How we collect data:
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The following process is used to determine road and pavement upgrades throughout the city.
Pavement management is a systematic method to assess pavement condition, to identify maintenance and renewal (M&R) needs and to plan pavement maintenance and rehabilitation activities. A pavement management system (PMS) is a tool to track pavement inventory and condition, estimate future condition, determine M&R requirements and costs and develop and prioritize M&R projects.
The pavement management system identifies which roads in Edmonton require maintenance or rehabilitation based on cost and the condition of the road. This process identifies the right treatment, on the right road, at the right time, to improve overall road conditions. It also allows for the City to plan the overall Roadway Renewal Program and the funding required to improve the roads, sidewalks and curbs.
Each year, the City collects roadway, sidewalk and curb data which helps identify what infrastructure requires maintenance or increased rehabilitation, currently and in the future. The data collected each year includes:
Pavement structural capacity
Pavement surface level distress
Overall pavement condition
Once all the data is collected, a recommendation is put forward for the type of renewal treatment that is required. The types of upgrades include:
Preventative treatments (examples: crack sealing and microsurfacing)
2021 Fact: The City currently manages over 10,000 lane kilometres of roads and 5,568 kilometres of sidewalks.
How we collect data:
The Automatic Road Analyzer (ARAN) is a multipurpose pavement data collection vehicle. To collect the data, the ARAN vehicle uses sensors such as ultrasonics, gyroscopes, lasers, GPS, accelerometers and HD cameras that take measurements along arterial and collector roadways. The ARAN collects information about pavement rutting, grade levels, roughness and crack detection.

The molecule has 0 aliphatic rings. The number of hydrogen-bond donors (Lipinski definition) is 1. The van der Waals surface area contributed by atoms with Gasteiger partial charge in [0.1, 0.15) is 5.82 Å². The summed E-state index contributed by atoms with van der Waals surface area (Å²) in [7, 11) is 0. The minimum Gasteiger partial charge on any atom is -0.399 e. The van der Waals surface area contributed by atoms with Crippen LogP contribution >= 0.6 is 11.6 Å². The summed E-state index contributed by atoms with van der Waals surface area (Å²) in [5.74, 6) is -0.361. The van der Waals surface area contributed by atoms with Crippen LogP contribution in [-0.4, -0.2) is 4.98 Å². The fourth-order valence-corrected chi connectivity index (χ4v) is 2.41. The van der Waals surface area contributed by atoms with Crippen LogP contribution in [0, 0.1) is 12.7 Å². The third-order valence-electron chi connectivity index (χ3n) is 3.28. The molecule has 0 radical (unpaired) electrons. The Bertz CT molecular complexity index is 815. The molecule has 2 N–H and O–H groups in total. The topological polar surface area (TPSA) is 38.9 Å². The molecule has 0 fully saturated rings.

Fact: Approximately 2,800 lane kilometres of data is collected by the ARAN each year.
The Falling Weight Deflectometer (FWD) assesses the pavement strength and capacity. It is a towable trailer that drops a plate onto the road that simulates a moving truck. The results from the plate measures the pavement structure, load carrying capacity and the remaining service life of the road. The FWD collects data for arterial and collector roads.
Fact: Approximately 19,000 structural tests on roughly 500 lane kilometres are completed each year.
A field inspection determines the visual condition of sidewalks and curbs. Field Inspectors will indicate the surface condition, including any pavement distress, and a grade level will be given for the condition.
The City of Edmonton, along with the majority of Alberta municipalities, follows the Alberta specific Visual Condition Index (VCI) as a numerical index between 0 and 10, which is used to indicate the general condition of a pavement section based on visual distresses. This index was based on work originally developed by the United States Army Corps of Engineers and has since been adopted and further developed by the Alberta provincial and municipal transportation agencies. The severity and extent of pavement surface distresses such as cracks, patches/potholes, ruts, distortion and raveling are measured and given a rating score.
The Visual Field Inspections are collected on roads, curbs and sidewalks on set schedules:
Arterial roads, sidewalks and curbs: once every 2 years (even years)
Collector roads, sidewalks and curbs: one every 2 years (odd years)
Local roads, sidewalks, curbs and alleys: once every 4 years
Fact: Approximately 4,000 lane kilometres of roads and 1,500 kilometres of sidewalks are inspected each year.